Friday, November 4, 2011

Our Walking Tour of Istanbul Continues

Holy moly…can you believe we did all that in a morning? By now we were dying for a break, and we stopped at the Pudding Shop for lunch. Interestingly, it said Lale Restaurant, the same name as our tour guide. She explained that Lale is very common in Turkey and means tulip. Although we associate tulips with the Netherlands, commercial cultivation of tulips began in the Ottoman Empire.

We had a delicious leg of chicken and the best baklava I have ever eaten. When I put it in my mouth, I actually closed my eyes when I savoured the honey.

With that it was “chop, chop” and off Lale went. It’s a good thing she had a red umbrella so that we could keep track of her.

Look at the delicacies in the store window…yum!

This was originally a camel station on the Silk Road dating from the 17th century. The camels were kept in this portion of the building.

And this was the trading area of the building where goods were exchanged between the East and the West.

It is now a carpet store, and it probably was then as well.

Here we are at the Grand Bazaar, one of the most visited covered markets in the world with over 500,000 visitors per day! I still find that incredible. It was constructed in 1461 and has 22 entrances and over 4000 shops, mostly jewellery.

I bought a silver bracelet and, if I do say so myself, I think we did some pretty good bargaining. My new theory is that if they are willing to let you walk out of the shop, they’ve reached their bottom line.

The sounds of the bazaar...

Mmmm…turkish delight!

LeNae, Mary and Ann taking a break at one of the small tables you see outside many of the shops. We had only seen men sitting at them having their coffee, so I am sure we broke some rules here.

And our last stop of the day (and we were on information overload by now) was the Topkapi Palace. For over three centuries, the palace served as the grand palace for the Ottoman Sultans and their harems. It was built in six years, starting in 1459, and is now a museum.

The Imperial Gate...

The Fountain of Sultan Ahmet III is one of the most famous sights in Istanbul because of its beautiful decoration. Muslims believe that water is the source of life.

The view of Istanbul from inside the palace walls…

The outside wall of the palace…

An interesting tree...

A model showing the expanse of the palace and grounds. It had four courtyards leading up to the palace.

The divan or council chamber is where high ranking advisors to the Imperial Council met to discuss business and political affairs.

These were names of notable advisors, somewhat like a Hall of Fame…

The marble and decoration inside the divan…

Handmade Iznik tiles decorated the harem. They were made of quartz giving them a vivid white colour and making them extremely valuable. These are the same tiles that were found in the Blue Mosque.

This is the entrance to the harem. Other than the Sultan, the only males allowed in the harem were eunuchs. Sometimes castration of the eunuchs was not perfect, and it is believed that some children born in the harem were not fathered by the Sultan. Therefore, the new rule was that all eunuchs would be black, ensuring that there was no doubt as to the father of the child.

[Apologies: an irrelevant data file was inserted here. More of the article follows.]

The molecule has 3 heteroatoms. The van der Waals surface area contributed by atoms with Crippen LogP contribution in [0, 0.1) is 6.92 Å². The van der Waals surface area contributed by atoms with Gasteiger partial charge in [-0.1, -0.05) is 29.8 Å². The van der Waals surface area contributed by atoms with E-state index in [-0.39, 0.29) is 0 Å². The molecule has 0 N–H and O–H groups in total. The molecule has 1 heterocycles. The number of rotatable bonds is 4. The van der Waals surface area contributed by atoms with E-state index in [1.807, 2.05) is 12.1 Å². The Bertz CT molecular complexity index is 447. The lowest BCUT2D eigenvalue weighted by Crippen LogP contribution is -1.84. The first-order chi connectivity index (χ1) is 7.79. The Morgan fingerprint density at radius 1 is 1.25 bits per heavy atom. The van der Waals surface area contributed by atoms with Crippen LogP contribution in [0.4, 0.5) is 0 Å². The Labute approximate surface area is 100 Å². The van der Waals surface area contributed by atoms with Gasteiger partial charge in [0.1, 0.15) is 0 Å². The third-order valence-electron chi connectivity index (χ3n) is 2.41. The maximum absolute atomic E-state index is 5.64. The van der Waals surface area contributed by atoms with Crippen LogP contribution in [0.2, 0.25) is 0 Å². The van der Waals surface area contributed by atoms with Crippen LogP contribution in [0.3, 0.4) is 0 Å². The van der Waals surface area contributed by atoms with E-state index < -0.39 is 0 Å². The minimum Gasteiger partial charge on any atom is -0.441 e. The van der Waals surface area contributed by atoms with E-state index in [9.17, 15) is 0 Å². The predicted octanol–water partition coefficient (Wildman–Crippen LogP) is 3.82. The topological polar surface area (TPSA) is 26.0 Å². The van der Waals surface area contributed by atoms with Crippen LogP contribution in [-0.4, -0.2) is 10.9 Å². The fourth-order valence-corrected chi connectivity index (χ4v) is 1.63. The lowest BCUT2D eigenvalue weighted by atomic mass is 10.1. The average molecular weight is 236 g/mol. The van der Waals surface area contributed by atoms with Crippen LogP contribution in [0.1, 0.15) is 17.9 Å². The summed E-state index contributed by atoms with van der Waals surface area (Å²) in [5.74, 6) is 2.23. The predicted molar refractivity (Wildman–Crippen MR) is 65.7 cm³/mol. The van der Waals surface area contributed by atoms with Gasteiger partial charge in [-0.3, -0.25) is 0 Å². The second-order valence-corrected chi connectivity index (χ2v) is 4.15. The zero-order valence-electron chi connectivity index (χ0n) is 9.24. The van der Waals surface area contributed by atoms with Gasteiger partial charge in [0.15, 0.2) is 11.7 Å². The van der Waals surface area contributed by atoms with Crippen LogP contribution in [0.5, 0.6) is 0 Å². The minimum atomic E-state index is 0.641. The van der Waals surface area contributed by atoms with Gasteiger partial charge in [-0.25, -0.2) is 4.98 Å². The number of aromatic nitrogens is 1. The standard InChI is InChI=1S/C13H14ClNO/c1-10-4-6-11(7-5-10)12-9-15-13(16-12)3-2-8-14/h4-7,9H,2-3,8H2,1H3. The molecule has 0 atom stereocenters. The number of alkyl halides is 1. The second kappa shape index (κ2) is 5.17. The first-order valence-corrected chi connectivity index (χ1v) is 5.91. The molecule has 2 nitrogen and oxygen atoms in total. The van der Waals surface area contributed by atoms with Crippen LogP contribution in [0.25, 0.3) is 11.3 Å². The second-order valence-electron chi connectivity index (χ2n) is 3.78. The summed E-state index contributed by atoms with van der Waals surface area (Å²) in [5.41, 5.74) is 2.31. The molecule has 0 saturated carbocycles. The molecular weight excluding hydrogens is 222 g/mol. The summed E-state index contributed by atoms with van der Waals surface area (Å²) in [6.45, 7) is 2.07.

This fireplace was pretty but not too effective in a palace this size!

The mother of the Sultan was the most powerful woman in the palace and her rooms were beautifully decorated. She selected the concubines for the harem, which numbered anywhere between 80 and 1000. The Sultan would choose a favourite to have a son with and she would become his wife. The Sultan didn’t necessarily have relations with all the concubines.

The mother of the Sultan…

The Sultan’s chamber in the harem was magnificently decorated. Look at the work in the ceiling. 

The Sultan’s sitting area would have been filled with cushions. The thick walls helped to regulate the temperature in the palace.

Calligraphy on the tile work of the walls.

The courtyard of the harem with the bedrooms above. There were 260 bedrooms in the harem. The concubines were never allowed outside unescorted. Although some people might think this was hard on them, in fact life in the harem was so good there was much competition to be chosen.

The swimming pool for the harem.

The Library of Ahmet III was erected in 1719….

We left along the tree-lined road from the palace…

And, of course, no day would be complete without cat pictures!

Back at the hotel, we were exhausted after our whirlwind tour, but met Rosemary in the lobby who was making dinner reservations. Once again, they were kind enough to include us. Sarnic Restaurant is one of the best in the city and we had a wonderful evening. Jim outside the restaurant…

Our Canadian group!

One of the waiters took a picture of the other waiter who was taking our picture!

On our walk home, I saw eyes glowing in the dark. I took a picture thinking there were two cats and was quite surprised to see how many were actually there. Too many cats!

What an information packed day!! Next two of touring with Lale. Thanks heavens we'll be driving tomorrow rather than walking!

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